Step 4: Microinverters and Engage Cabling
Following the steps in the Enphase M215 Installation Manual, attach the Engage Cable to the rack. Use enough cable management clips to keep the cable from touching the roof. Now bolt each microinverter to the rack and then plug it into the Engage cable. Mount an outdoor rated junction box to the rack and route the Engage cable into it. Lastly, tie everything together with a #6 solid copper ground wire.

Lastly, write down the serial number of each micro-inverter and its physical location in the array. You will need this later. 

Step 5: AC Disconnect Switch
Mount the AC Disconnect Switch. In my case, Ameren had to pre-approve the location.  Barring any unusual circumstances the location is most likely going to be right next to your electric meter. Mount any required singnage at this time as well.

In my case, the disconnect switch will disconnect power to both the shed and the solar panels mounted on top of the shed.

I wired the disconnect switch during this step. However, you may have to wait until the next step to wire your own disconnect if your design differs from mine.

Step 6: AC Wiring
Install the circuit breaker in the panel and pull a heavy guage wire from the panel to the junction box previsouly mounted to the solar rack. I used 10/3 Romex with ground. You may need to pass this wire through the AC Disconnect if your design differs from mine.

Make sure your wiring follows NEC and local codes. Use watertight conduit if the cable passes to the exterior.

Now make your terminations inside the junction box. The wiring should be straightforward. Wire nut the ground wires together, then the white wires, then the red wires, and then the black wires.

Step 7: Mount the Solar Panels
At this point everything, except for the panels themselves, should be pre-wired and both the circuit breaker and AC disconnect should be in the OFF position.

You are going to need a helper in for this step. These panels a slippery little devils!

Lay the first solar panel on the rack. Vertically center the panel to the rack rails next to the junction box. As you lay the solar panel down, connect the wires from the panel to the micro-inverter. The plugs are keyed such that you cannot plug them in wrong.

Verify the panel is precisely parallel to the rack. It is important to get this right the first time. If the panels are not parallel by even a fraction of an inch, it will become highly noticeable by the time you mount the third or fourth panel. I had to learn this the hard way, and in hindsight I wonder if there isn't some method or tool that can help align these things more precisely.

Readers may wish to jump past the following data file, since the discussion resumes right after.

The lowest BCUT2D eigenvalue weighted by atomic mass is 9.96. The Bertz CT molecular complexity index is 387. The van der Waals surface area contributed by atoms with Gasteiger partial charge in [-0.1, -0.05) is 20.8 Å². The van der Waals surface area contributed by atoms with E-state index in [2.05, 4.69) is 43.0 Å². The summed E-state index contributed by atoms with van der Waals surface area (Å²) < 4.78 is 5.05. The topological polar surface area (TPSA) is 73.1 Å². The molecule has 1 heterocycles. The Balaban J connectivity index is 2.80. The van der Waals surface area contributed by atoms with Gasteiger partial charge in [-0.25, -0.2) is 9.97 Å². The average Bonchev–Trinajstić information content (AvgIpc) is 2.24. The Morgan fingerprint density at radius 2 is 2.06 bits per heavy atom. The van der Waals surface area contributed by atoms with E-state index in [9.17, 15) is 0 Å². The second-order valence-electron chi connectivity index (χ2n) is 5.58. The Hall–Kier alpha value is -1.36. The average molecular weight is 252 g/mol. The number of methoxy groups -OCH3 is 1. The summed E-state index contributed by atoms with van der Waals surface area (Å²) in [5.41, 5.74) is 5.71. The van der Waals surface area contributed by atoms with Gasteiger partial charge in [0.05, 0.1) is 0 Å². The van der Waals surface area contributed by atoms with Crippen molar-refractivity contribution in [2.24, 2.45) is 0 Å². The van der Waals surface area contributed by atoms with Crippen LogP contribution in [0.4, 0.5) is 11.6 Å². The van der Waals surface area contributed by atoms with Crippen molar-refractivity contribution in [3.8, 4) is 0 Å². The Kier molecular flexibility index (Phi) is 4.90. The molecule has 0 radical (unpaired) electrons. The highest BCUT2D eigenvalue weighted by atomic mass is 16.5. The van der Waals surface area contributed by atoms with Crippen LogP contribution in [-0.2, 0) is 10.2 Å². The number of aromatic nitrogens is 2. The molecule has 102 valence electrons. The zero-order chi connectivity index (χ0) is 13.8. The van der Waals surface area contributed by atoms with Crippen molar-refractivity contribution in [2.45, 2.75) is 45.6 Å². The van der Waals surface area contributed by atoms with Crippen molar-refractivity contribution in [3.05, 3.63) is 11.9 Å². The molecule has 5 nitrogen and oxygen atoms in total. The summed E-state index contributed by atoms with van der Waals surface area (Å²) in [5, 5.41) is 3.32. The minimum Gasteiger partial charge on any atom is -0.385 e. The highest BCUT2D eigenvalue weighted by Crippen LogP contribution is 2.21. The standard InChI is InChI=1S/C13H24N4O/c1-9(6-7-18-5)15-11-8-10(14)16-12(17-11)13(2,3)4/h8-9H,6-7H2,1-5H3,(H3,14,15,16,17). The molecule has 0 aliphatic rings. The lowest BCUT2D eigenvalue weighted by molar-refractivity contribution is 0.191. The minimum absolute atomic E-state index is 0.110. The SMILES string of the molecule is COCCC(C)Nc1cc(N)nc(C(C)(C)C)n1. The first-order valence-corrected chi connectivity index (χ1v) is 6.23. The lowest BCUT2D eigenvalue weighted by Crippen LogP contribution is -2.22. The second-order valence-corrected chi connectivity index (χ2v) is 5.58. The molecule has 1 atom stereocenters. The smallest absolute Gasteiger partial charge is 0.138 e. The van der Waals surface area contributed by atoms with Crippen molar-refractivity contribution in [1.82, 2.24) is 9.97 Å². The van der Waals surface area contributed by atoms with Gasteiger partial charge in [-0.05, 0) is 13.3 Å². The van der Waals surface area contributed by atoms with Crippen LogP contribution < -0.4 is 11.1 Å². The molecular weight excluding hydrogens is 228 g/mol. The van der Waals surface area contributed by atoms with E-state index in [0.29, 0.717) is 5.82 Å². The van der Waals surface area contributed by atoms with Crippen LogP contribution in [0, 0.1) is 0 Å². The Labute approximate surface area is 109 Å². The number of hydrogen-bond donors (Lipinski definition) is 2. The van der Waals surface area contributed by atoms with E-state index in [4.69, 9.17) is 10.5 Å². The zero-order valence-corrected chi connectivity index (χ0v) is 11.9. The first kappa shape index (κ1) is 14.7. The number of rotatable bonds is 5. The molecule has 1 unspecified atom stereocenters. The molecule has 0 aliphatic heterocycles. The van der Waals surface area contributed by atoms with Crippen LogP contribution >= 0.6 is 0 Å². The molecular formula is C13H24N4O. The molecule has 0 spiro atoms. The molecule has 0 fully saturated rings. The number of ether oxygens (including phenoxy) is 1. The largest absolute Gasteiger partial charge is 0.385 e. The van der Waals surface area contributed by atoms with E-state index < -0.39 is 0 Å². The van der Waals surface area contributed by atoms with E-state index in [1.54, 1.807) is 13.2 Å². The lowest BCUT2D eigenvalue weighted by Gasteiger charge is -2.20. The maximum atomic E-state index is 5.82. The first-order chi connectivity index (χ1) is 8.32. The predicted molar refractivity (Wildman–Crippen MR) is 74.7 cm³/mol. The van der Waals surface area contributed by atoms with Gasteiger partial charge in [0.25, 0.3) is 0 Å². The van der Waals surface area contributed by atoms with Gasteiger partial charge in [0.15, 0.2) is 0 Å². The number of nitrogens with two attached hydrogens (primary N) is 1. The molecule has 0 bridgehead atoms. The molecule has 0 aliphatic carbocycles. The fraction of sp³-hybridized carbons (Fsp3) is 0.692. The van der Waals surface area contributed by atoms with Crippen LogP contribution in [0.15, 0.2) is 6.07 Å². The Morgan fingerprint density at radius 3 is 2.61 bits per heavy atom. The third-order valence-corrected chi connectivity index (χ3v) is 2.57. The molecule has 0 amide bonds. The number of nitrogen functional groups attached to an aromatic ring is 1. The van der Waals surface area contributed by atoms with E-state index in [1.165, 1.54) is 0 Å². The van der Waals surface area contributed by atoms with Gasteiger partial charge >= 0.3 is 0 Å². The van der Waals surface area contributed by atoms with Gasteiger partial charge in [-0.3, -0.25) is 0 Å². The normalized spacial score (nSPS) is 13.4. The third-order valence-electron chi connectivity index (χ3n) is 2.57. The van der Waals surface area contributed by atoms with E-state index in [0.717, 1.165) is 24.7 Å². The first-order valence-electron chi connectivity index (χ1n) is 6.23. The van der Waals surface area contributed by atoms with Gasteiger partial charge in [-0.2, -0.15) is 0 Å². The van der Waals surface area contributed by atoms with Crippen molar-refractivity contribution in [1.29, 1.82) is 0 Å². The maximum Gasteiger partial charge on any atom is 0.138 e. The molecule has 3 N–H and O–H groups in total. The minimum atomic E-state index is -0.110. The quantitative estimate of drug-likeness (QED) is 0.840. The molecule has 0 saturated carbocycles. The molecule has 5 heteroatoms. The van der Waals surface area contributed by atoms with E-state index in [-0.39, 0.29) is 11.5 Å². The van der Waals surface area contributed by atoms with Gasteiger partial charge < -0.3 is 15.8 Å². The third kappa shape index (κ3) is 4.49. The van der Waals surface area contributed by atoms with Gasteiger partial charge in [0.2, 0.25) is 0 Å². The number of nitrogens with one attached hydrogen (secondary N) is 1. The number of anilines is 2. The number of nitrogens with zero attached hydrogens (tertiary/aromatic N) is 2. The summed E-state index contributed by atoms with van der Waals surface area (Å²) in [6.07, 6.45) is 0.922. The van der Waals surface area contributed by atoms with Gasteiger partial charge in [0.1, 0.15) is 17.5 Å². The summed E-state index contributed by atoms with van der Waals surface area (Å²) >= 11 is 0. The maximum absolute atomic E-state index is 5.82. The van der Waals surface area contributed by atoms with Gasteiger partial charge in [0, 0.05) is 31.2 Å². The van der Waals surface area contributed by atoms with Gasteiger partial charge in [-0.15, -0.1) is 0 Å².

Once the panel is aligned to the rack and wired to the micro-inverter, clamp it down using the Ironridge clamps.  Now repeat this process until all your panels are mounted.

Step 8: Verify it Works
Your system should now be fully assembled and ready to go.

Flip the circuit breaker and the AC Disconnect to the ON position.  Now go get your laptop, tablet, or other network device and point a web browser to the IP address of the Enovy.  Take a minute to become familiar with the interface and configure a non-default administrator password.

Once familiar, find the option to begin a scan for new inverters.  It is under the Administration menu. This process took about an hour to find just four. Speed is not a feature of these devices. Once the Envoy has found the devices, it should start recording power generated on the LCD screen of the Envoy. 

Now go to the Enphase Enlighten website, create a free account, and then build your virtual array.  You will need the micro-inverter serial numbers recorded earlier. You can view my solar array by clicking here.

Step 9: Final Paperwork
Schedule a final inspection by your local authority. Once it passes inspection, complete Ameren's Certificate of Completion and submit that along with your inspection documentation.

You should be contacted by Ameren to schedule an installation time for your bidirectional meter.


After reading this site, you should have a better understanding of where to begin and what the overall process is like from start to finish.

After identifying my project budget, I also identified areas for further costs savings. Those areas where:
  • Purchase cheaper solar panels - Less power output, but saves $95 per panel
  • Ship to a commercial address rather than your home  - Saves $90
  • Do not purchase the Ethernet Gateway - No real-time data, but saves $500
Taking into account all these savings, the project budget becomes $2,530. This reduces the time to break even to just over 11 years.

Finally, note that the calculations on this page assume the cost of electricity from the utility remains constant over time. However, we all know that the cost of energy tends to go up.  As prices go up, the time it takes to pay back your solar system gets shorter.